|image of book cover of The Cancer Journals is from here|
I found this on About.com and thought I'd post it here for y'all. (Click on the title to link back.) I have to say that The Cancer Journals is rarely mentioned as essential feminist reading, but, for me, it surely is. Along with her poems and essays and speeches, The Cancer Journals offers critical understanding of the experience of battling life-threatening illness and Audre uniquely notes how race, sexuality, gender, and other dimensions of political being are forged and enforced by CRAP to try and ensure no Black women survive.
Her discussions of surgery and prosthetic devices were and are tremendously important to me, and her courage to speak out about these issues, at a time when no one was, is astounding. And, sadly, we live in a time when no one is speaking out about this matter of wearing prosthetic breast-forms, which are never, ever women's breasts: the presence of implants, reconstructed breasts, and inserts into the bra do not "make someone a woman". She also notes the chilling realities of how environmental terrorism, along with white and male supremacy, is part of women's lives. Chemicals manufactured to make us sick are not part of a sustainable society.
I honor Audre Lorde's courage to time and again face her own vulnerabilities which were never only her own, and were also very much her own.Audre Lorde was a poet who contributed greatly to feminist theory. She called herself a "Black lesbian feminist warrior poet." As a feminist poet, a lesbian mother, an artist, and a child of West Indian immigrants, she rejected descriptions that limited her or other women to only one category. Books by Audre Lorde include not just feminist poetry, but also memoir, essay and personal mythology.
The Warrior Poet Also Wrote Warrior Prose
By Linda Napikoski , About.com Contributing Writer
Audre Lorde's writings offer stories of life experience and her vision of black feminist consciousness. The "warrior poet," as she described herself, offered both warrior poetry and warrior prose.A Few Essential Audre Lorde Books
- Cables to Rage (1970)
Audre Lorde's second published volume of poetry was Cables to Rage. The poems in Cables to Rage explore themes of love, relationships, childbirth and raising children. The poem "Martha," which appears in Cables to Rage, is often called Audre Lorde's first overtly lesbian poem.
- From a Land Where Other People Live (1973)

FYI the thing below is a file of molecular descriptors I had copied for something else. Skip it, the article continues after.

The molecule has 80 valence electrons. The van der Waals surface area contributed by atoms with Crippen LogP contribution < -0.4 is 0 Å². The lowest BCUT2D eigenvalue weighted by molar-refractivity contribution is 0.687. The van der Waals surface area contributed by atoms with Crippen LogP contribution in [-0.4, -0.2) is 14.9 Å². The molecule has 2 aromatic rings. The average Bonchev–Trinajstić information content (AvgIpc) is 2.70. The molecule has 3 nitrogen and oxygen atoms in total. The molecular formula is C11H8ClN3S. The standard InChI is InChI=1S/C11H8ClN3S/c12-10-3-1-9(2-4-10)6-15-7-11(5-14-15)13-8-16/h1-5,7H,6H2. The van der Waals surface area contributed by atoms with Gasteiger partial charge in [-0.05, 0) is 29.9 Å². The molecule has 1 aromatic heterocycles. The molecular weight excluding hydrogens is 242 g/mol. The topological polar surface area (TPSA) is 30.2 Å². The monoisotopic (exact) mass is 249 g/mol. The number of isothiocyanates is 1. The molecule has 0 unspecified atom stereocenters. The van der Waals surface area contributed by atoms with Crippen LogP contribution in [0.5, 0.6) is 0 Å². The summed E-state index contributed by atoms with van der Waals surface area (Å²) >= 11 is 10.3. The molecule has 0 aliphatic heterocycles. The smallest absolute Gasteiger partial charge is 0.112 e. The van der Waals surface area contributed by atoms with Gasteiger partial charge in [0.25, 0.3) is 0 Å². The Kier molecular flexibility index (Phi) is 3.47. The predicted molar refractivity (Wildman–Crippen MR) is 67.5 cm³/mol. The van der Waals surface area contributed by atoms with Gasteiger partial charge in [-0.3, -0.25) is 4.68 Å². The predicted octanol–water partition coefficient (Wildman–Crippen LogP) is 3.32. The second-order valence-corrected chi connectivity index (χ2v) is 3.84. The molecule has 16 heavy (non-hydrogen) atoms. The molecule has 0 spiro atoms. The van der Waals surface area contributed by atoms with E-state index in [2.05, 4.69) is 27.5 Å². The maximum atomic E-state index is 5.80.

Audre Lorde's third volume of poetry, From a Land Where Other People Live, explores the complexities of identity while also developing the theme of injustice. During the 1960s and 1970s, in both poetry and life, Audre Lorde fought against using one-word labels to dismiss or marginalize those who are labeled. From a Land Where Other People Live was nominated for a National Book Award.
- Coal (1976)
Coal reached a larger audience and continued Audre Lorde's exploration of multiple layers of identity. The poem "Coal" begins "I/is the total black, being spoken/from the earth's inside." The substance of coal is a metaphor for her own essence, a blackness from inside of the earth that provides essential fuel and becomes a diamond.y
- The Cancer Journals (1980)
The Cancer Journals chronicles Audre Lorde's experience with breast cancer. The book is a collection of her writings, part essay and part memoir. Audre Lorde began writing journal entries six months after her mastectomy. She asks in The Cancer Journals where she can find a model or guide to help her understand how to deal with cancer. She also questions Western medicine and asserts that women should control their own health and healing.
- Zami A New Spelling of My Name (1982)
Zami: A New Spelling of My Name is Audre Lorde's "biomythography." She weaves poetry, stories and real-life recollections of her coming of age in New York City. She also recalls early experiences with poetry and the political women's scene. The book meanders through school, work, love and family with equally vivid memories of childhood classrooms, a factory job or the 1950s lesbian bars in New York.>
- Sister Outsider (1984)
Sister Outsider is another collection of Audre Lorde's writings, essays and speeches. Feminism, racism, emotion, sexism within the black community, racism within the feminist community - all of these ideas and more were examined in Audre Lorde's life and writing. In Sister Outsider, she continues to grapple with erotic power, personal power and wholeness. Significant essays in Sister Outsider include:
- "The Uses of the Erotic: The Erotic as Power"
- "Scratching the Surface: Some Notes on Barriers to Women and Loving"
- "The Uses of Anger: Women Responding to Racism"
- "An Open Letter to Mary Daly," written in 1979